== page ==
Chinese developers have for years built residential communities that mimic famous European cities and towns. They are the subject of a new book, Original Copies: Architectural Mimicry in Contemporary China.

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Around the Nation
3:23 am
Fri September 20, 2013

Calif. Seeks Answers On Questionable Prison Sterilizations

Lawmakers in California have called for an internal audit after an investigation revealed that women were receiving sterilization procedures improperly at several state prisons, including the Valley State Prison for Women, pictured here in 2000.
Gary Kazanjian AP

Originally published on Fri September 20, 2013 9:04 am

Sitting in her San Francisco living room, Kimberly Jeffrey is combing her son Noel's hair. He groans, but she meets his energy with calm — and adoration.

Noel's birth was not an easy time. While Jeffrey was pregnant, she served a six-month sentence for petty theft at a state prison. When it came time to deliver Noel through a caesarean-section, Jeffrey was also confronted with the prospect of sterilization.

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The Salt
3:22 am
Fri September 20, 2013

Diet Of Defeat: Why Football Fans Mourn With High-Fat Food

Football fans ate fattier meals the day after their teams lost a game, a study found.
iStockphoto.com

Originally published on Mon September 23, 2013 5:35 pm

Backing a losing NFL team isn't just bad for your pride.

It's bad for your waistline.

A study that links sports outcomes with the eating behavior of fans finds that backers of NFL teams eat more food and fattier food the day after a loss. Backers of winning teams, by contrast, eat lighter food, and in moderation.

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Around the Nation
1:57 am
Fri September 20, 2013

12, Including 3-Year-Old, shot In Chicago Park

Originally published on Fri September 20, 2013 3:34 am

Twelve people, including a 3-year-old, were injured late Thursday when someone opened fire on people in a park on Chicago's southwest side.

Chicago Fire Department officials said the child was in critical condition. Two other victims were also in critical condition. The others were reported in serious to fair condition.

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Environment
12:08 am
Fri September 20, 2013

EPA Wants To Limit Greenhouse Gases From New Coal Power Plants

Mississippi Power's Kemper County energy facility near DeKalb, Miss., seen under construction last year. Carbon dioxide will be captured from this plant and used to stimulate production of oil from existing wells.
Rogelio V. Solis AP

Originally published on Fri September 20, 2013 8:11 pm

The Environmental Protection Agency's second stab at a proposal to set the first-ever limits on greenhouse gas emissions from new power plants would make it impossible for companies to build the kind of coal-fired plants that have been the country's biggest source of electricity for decades.

Under the proposal, released Friday, any new plant that runs on coal would be permitted to emit only about half as much carbon dioxide as an average coal plant puts into the air today.

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It's All Politics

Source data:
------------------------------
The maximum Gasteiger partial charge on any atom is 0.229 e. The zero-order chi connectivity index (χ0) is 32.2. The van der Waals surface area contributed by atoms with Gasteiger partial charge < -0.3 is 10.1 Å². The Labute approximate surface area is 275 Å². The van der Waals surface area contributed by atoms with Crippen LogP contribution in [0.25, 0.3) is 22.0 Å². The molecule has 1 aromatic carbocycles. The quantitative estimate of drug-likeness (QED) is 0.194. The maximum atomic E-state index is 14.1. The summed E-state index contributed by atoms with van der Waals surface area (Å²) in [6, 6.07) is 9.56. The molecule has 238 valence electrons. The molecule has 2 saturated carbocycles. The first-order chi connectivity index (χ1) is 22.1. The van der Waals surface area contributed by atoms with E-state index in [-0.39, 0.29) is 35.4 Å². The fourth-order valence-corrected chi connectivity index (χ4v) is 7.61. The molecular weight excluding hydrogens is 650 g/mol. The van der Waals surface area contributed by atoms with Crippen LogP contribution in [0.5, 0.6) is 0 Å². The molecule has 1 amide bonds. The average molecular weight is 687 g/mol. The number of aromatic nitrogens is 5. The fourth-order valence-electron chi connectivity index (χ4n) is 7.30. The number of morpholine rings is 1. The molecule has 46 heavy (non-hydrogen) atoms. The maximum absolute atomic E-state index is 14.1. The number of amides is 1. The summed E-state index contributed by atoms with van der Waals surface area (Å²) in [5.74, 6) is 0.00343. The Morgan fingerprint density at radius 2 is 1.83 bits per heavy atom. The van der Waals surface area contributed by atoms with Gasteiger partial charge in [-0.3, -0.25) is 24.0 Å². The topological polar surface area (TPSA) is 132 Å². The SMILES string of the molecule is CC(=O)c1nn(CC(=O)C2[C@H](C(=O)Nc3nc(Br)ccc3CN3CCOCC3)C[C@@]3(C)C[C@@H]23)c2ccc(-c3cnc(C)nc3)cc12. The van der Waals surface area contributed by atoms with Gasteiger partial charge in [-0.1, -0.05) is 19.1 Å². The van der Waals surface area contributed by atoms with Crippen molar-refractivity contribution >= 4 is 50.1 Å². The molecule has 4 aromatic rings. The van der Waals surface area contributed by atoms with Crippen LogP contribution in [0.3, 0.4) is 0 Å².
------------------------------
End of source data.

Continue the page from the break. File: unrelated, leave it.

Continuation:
7:31 pm
Thu September 19, 2013

As Government Shutdown Looms, Benghazi Hearings Resume

Thomas Pickering (left), the chairman of the Benghazi Accountability Review Board, and retired Adm. Mike Mullen testify before the House Oversight and Government Reform Committee on Thursday.
Michael Reynolds EPA/Landov

Originally published on Thu September 19, 2013 8:19 pm

It was a day when most in Congress were obsessed with an increasingly likely government shutdown that would be of lawmakers' own making. But not the House Oversight and Government Reform Committee. The GOP-controlled panel held a marathon six-hour hearing on what South Carolina Republican Trey Gowdy called the most important issue of all to the folks back home: the attack in Benghazi, Libya, that left four Americans dead just over a year ago.

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This Is NPR
7:21 pm
Thu September 19, 2013

2014 Wall Calendar: September

Graham Erwin's art for the 2014 NPR Wall Calendar.
Graham Erwin NPR

A few weeks ago we shared a piece of NPR calendar art such a long time coming that its roots can be traced back to a time of cassette tapes. Turns out, we've got another talented artist adding to the 2014 NPR Wall Calendar who had big dreams at an early age.

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The Two-Way
7:17 pm
Thu September 19, 2013

Company That Vetted Aaron Alexis Is Under Criminal Investigation

Aaron Alexis, whom the FBI believes to have been responsible for the shootings at the Washington Navy Yard in Washington, D.C., is shown in this handout photo released by the FBI on Monday.
FBI Reuters/Landov

Originally published on Thu September 19, 2013 8:00 pm

USIS, a private company that performs thousands of background checks annually for the federal government, said it was responsible for a 2007 background check on Aaron Alexis, the man police say killed 12 people during a shooting rampage at the Washington Navy Yard on Monday.

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The Two-Way
7:12 pm
Thu September 19, 2013

House Votes To Slash $40 Billion From Food Stamp Program

A woman and her daughter shop for groceries in New York City's Union Square using electronic benefits transfer (EBT), more commonly known as food stamps, on Wednesday.
Andrew Burton Getty Images

Originally published on Thu September 19, 2013 8:51 pm

The Republican-controlled House of Representatives voted Thursday to slash $40 billion from the federal food stamp program.

GOP lawmakers cited what they said was widespread abuse of the program, formally known as the Supplemental Nutrition Assistance Program, or SNAP, which is intended to help poor individuals and families buy groceries.

The vote to cut food stamps came on a party line vote of 217-200.

"It's wrong for working, middle-class people to pay" for abuse of the program, House Majority Leader Eric Cantor said.

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All Tech Considered
7:01 pm
Thu September 19, 2013

These People Really Want Someone To Hack The New iPhone

The new iPhone 5s with fingerprint-unlocking technology is displayed during an Apple product announcement Sept. 10 in Cupertino, Calif.
Justin Sullivan Getty Images

Originally published on Thu September 19, 2013 8:40 pm

The new iPhone 5s makes its debut Friday, but already a group of hackers has put a bounty on its head.

The website istouchidhackedyet.com is offering a reward of more than $14,000 (so far), a couple of off-color books and some bottles of booze to anyone who proves he can hack into Apple's new fingerprint ID system. The challenge: Lift a fingerprint from a beer glass or some other surface and use it to trick the phone into unlocking.